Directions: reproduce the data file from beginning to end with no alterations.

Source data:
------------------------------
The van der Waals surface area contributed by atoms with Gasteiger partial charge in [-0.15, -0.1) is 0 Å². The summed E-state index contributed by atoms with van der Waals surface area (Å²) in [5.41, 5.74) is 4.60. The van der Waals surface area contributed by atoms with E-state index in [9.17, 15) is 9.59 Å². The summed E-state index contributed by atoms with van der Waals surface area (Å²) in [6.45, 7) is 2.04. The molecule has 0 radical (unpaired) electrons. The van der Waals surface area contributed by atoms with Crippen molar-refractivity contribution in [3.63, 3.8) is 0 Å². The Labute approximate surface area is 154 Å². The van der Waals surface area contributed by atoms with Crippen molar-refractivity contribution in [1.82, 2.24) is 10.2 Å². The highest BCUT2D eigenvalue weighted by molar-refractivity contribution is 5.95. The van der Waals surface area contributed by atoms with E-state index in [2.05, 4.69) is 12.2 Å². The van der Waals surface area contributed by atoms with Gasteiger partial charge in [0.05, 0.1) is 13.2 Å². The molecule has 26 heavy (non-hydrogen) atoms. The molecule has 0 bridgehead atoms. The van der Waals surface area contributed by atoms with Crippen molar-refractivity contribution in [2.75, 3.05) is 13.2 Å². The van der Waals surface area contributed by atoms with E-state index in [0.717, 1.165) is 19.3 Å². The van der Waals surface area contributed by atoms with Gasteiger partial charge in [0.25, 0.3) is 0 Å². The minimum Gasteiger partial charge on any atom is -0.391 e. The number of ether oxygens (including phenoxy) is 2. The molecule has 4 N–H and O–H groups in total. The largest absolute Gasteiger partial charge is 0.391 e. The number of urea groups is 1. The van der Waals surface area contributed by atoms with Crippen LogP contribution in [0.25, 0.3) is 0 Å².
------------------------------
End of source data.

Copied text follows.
The van der Waals surface area contributed by atoms with Gasteiger partial charge in [-0.15, -0.1) is 0 Å². The summed E-state index contributed by atoms with van der Waals surface area (Å²) in [5.41, 5.74) is 4.60. The van der Waals surface area contributed by atoms with E-state index in [9.17, 15) is 9.59 Å². The summed E-state index contributed by atoms with van der Waals surface area (Å²) in [6.45, 7) is 2.04. The molecule has 0 radical (unpaired) electrons. The van der Waals surface area contributed by atoms with Crippen molar-refractivity contribution in [3.63, 3.8) is 0 Å². The Labute approximate surface area is 154 Å². The van der Waals surface area contributed by atoms with Crippen molar-refractivity contribution in [1.82, 2.24) is 10.2 Å². The highest BCUT2D eigenvalue weighted by molar-refractivity contribution is 5.95. The van der Waals surface area contributed by atoms with E-state index in [2.05, 4.69) is 12.2 Å². The van der Waals surface area contributed by atoms with Gasteiger partial charge in [0.05, 0.1) is 13.2 Å². The molecule has 26 heavy (non-hydrogen) atoms. The molecule has 0 bridgehead atoms. The van der Waals surface area contributed by atoms with Crippen molar-refractivity contribution in [2.75, 3.05) is 13.2 Å². The van der Waals surface area contributed by atoms with E-state index in [0.717, 1.165) is 19.3 Å². The van der Waals surface area contributed by atoms with Gasteiger partial charge in [0.25, 0.3) is 0 Å². The minimum Gasteiger partial charge on any atom is -0.391 e. The number of ether oxygens (including phenoxy) is 2. The molecule has 4 N–H and O–H groups in total. The largest absolute Gasteiger partial charge is 0.391 e. The number of urea groups is 1. The van der Waals surface area contributed by atoms with Crippen LogP contribution in [0.25, 0.3) is 0 Å².